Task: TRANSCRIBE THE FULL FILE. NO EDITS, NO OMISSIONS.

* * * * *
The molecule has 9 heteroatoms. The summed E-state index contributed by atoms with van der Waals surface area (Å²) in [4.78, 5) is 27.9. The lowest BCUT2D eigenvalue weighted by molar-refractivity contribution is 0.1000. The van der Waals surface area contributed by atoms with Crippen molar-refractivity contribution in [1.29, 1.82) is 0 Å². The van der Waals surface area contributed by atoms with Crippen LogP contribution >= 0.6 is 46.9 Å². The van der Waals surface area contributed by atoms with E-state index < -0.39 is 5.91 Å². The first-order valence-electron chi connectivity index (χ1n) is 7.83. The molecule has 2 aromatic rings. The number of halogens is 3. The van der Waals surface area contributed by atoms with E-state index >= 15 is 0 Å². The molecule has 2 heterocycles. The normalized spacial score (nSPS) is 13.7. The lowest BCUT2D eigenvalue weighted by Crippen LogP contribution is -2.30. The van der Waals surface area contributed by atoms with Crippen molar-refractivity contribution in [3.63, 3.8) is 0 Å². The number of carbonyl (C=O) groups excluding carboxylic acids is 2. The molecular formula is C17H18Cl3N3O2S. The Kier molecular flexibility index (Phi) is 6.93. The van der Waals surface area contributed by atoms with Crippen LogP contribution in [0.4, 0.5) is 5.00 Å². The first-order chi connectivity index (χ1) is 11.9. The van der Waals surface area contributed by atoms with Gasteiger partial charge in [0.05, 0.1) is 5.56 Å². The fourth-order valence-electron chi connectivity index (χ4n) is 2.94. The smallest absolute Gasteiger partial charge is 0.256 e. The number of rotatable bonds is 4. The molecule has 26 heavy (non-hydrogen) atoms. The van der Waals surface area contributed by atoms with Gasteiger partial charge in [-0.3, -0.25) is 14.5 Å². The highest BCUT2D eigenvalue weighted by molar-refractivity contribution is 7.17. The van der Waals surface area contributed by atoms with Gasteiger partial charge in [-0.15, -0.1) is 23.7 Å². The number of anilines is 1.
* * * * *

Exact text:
The molecule has 9 heteroatoms. The summed E-state index contributed by atoms with van der Waals surface area (Å²) in [4.78, 5) is 27.9. The lowest BCUT2D eigenvalue weighted by molar-refractivity contribution is 0.1000. The van der Waals surface area contributed by atoms with Crippen molar-refractivity contribution in [1.29, 1.82) is 0 Å². The van der Waals surface area contributed by atoms with Crippen LogP contribution >= 0.6 is 46.9 Å². The van der Waals surface area contributed by atoms with E-state index < -0.39 is 5.91 Å². The first-order valence-electron chi connectivity index (χ1n) is 7.83. The molecule has 2 aromatic rings. The number of halogens is 3. The van der Waals surface area contributed by atoms with E-state index >= 15 is 0 Å². The molecule has 2 heterocycles. The normalized spacial score (nSPS) is 13.7. The lowest BCUT2D eigenvalue weighted by Crippen LogP contribution is -2.30. The van der Waals surface area contributed by atoms with Crippen molar-refractivity contribution in [3.63, 3.8) is 0 Å². The number of carbonyl (C=O) groups excluding carboxylic acids is 2. The molecular formula is C17H18Cl3N3O2S. The Kier molecular flexibility index (Phi) is 6.93. The van der Waals surface area contributed by atoms with Crippen LogP contribution in [0.4, 0.5) is 5.00 Å². The first-order chi connectivity index (χ1) is 11.9. The van der Waals surface area contributed by atoms with Gasteiger partial charge in [0.05, 0.1) is 5.56 Å². The fourth-order valence-electron chi connectivity index (χ4n) is 2.94. The smallest absolute Gasteiger partial charge is 0.256 e. The number of rotatable bonds is 4. The molecule has 26 heavy (non-hydrogen) atoms. The van der Waals surface area contributed by atoms with Gasteiger partial charge in [-0.3, -0.25) is 14.5 Å². The highest BCUT2D eigenvalue weighted by molar-refractivity contribution is 7.17. The van der Waals surface area contributed by atoms with Gasteiger partial charge in [-0.15, -0.1) is 23.7 Å². The number of anilines is 1.